I hope that you all are enjoying the last bit of your summer. I, like you, am preparing to become a fully committed student. These past few weeks have consisted of making friends who will go to the same school as me, checking items off of my summer to do list, and revisiting some of my favorite places in Paris.
Since the last time I wrote, I have met some pretty interesting people. There is Scott who is from the Netherlands and actually lives in Amsterdam. An older student named Jette who is from Berlin, Germany. Even though at 26 she is older than most of the other students, she is by far the most petite. I have also met Alessandro, who is from Italy but spent a year abroad in the United States when he was in high school. They are all so much fun to hang out with because we each come from a different country and can compare and contrast different aspects of our countries, such as our respective school systems. Scott, Jette, and Alessandro will also attend EPF for the fall semester. I am looking forward to recognizing at least a few familiar faces at university.
Last weekend, I finally had the chance to return to Montmartre and thoroughly explore the hilltop artists’ haven. Well-known artists who have worked or had studios in the area include, but are not limited to, Salvador Dali, Amedeo Modigliani, Claude Monet, Piet Mondrian, Pablo Picasso, and Vincent van Gogh. Today, there are many different types of artists located all around the town. Photography, ceramics, paintings, drawings, music, artists were selling all different types of art. One of my favorite artists was a man who would use paint markers with slanted tips to create portraits of people on the street. We stood there and watched him create a painting of a young girl in about 20 minutes. He was pretty talented.
During our wanderings of the town, we also saw some musicians playing in the street. Called Les Presteej, these three men were a lot of fun to watch and were very gifted. We enjoyed their music so much; we pooled our money together to buy one of their CDs. Since all of their music was written in French, we thought it would be a good way to practice our language skills.
This past weekend, I showed Scott, Jette, and Alessandro Bercy Park. They liked it a lot and thought the walkways were very pretty. Even though I had been to the park previously, I still had a nice time and was surprised that there were some parts of the park that even I did not know about. Tucked in one of the corners of the park is a small enclosed area where locals can practice tricks on their skateboards, BMX bikes, scooters, and roller blades.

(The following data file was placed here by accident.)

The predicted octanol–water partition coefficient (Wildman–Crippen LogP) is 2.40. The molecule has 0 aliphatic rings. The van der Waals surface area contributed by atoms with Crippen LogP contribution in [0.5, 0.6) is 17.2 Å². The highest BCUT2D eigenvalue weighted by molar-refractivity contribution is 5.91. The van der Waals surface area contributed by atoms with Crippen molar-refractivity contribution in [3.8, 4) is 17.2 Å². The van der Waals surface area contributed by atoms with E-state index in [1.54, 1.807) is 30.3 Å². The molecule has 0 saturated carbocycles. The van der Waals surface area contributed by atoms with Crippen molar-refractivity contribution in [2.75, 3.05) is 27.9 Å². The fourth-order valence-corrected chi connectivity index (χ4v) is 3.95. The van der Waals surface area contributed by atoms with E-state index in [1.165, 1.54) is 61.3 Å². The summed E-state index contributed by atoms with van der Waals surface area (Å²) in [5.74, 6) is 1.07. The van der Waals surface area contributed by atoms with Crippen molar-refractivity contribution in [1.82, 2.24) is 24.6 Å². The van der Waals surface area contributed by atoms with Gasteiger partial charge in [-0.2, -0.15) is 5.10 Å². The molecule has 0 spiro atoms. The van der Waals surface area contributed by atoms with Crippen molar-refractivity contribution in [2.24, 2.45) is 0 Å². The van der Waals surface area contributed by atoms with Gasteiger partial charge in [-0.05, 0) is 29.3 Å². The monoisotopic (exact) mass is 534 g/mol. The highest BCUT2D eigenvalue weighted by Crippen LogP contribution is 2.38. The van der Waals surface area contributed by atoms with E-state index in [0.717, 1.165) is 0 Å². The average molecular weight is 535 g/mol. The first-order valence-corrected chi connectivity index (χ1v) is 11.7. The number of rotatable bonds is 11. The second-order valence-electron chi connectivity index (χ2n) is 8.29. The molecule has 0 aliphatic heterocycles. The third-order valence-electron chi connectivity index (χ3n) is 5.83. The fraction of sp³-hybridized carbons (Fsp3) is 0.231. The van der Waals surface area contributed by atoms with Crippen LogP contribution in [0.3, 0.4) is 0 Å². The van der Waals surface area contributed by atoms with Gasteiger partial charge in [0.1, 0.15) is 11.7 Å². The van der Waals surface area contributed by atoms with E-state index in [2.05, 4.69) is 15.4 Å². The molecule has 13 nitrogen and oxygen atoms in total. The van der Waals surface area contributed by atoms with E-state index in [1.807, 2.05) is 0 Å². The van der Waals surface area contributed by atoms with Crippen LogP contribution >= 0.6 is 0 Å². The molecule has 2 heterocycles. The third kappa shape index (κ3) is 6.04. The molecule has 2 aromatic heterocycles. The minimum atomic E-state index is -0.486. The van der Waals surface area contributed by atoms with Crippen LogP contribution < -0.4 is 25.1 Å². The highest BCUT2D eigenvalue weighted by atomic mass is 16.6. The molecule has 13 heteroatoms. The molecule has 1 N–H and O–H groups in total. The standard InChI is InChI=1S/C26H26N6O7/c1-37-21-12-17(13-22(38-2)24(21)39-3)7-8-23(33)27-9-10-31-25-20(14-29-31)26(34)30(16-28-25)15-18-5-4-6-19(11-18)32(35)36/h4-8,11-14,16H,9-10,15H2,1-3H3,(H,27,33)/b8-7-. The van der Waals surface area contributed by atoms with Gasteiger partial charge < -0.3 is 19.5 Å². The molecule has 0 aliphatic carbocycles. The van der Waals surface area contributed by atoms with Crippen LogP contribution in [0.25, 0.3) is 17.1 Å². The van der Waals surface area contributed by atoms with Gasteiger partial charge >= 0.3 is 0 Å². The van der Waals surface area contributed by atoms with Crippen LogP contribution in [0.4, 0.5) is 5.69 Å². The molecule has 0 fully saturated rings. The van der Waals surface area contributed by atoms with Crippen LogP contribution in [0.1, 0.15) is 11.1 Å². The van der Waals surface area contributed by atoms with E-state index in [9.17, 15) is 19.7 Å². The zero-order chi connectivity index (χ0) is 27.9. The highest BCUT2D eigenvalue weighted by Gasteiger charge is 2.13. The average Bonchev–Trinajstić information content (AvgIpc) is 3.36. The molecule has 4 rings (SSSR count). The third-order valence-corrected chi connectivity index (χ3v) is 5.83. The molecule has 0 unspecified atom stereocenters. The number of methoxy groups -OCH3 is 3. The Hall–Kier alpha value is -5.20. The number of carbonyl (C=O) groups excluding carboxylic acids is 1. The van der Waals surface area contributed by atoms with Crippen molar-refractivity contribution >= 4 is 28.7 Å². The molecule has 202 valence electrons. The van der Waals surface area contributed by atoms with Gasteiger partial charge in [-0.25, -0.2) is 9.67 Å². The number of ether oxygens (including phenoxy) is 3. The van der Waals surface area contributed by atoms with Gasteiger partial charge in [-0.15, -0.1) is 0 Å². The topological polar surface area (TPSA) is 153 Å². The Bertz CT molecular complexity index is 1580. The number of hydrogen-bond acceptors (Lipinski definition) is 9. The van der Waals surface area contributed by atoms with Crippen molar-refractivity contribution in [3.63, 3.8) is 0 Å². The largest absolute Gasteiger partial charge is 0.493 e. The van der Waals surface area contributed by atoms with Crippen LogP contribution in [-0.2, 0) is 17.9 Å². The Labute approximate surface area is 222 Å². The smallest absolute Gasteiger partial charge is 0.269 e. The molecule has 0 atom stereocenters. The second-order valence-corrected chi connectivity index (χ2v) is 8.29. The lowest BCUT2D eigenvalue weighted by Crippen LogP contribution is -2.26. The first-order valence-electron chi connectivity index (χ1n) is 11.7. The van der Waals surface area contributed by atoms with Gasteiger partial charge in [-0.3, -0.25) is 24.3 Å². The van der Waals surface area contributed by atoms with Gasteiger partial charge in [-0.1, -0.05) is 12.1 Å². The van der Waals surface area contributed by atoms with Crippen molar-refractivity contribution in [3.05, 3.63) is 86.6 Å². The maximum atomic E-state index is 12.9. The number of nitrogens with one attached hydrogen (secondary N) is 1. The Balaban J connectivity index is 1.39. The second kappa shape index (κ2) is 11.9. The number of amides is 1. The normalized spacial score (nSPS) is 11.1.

There was one guy on roller blades who was very skilled. I saw him perform skills that I did not even know were possible to do on rollerblades. He did side summies, which are like front tucks, just sideways. I also saw him do a back layout with bent knees. This guy got an incredible amount of lift off of the ramps.
Last Thursday was a holiday in France, so we took the day off from school and went to the movies in the evening. Scott and I were trying to make it to the cinema in time to see The Lone Ranger, but waiting for the train took longer than expected. As a result, we were too late for the showing of Lone Ranger and we ended up seeing Elysium instead. I won’t spoil the movie, but even though the movie was a bit gory for my taste and there were major plot gaps, I liked it quite a bit. The movie was about a futuristic dystopian society and about the rise of the underdog.
Friday night, we again tried to go see The Lone Ranger and this time it was a success. I know that the movie did not do too well in the U.S., but even though the movie had been out for a while in France, the movie theatre was still crowded. From what I understand, the storyline of the movie was not entirely consistent with the U. S. pop culture icon. Even so, I still enjoyed the movie. I tried to think of it as kind of like the new Star Trek movies. If the films stood apart from the rest of the universe, they were good, but placed in the context of the other films and stories, they weren’t.
We also took the opportunity to explore the Paris Plage. The Paris Plage is essentially an artificial beach that Paris created along the Seine so that its citizens and tourists can enjoy the warm summer months. There were beach chairs for people to lounge and tan on, buckets and pails so children could build sand castles, and some sprinklers set up so that people had a way to cool off since people do not swim in the Seine.
That is all for now. As always, thank you for reading.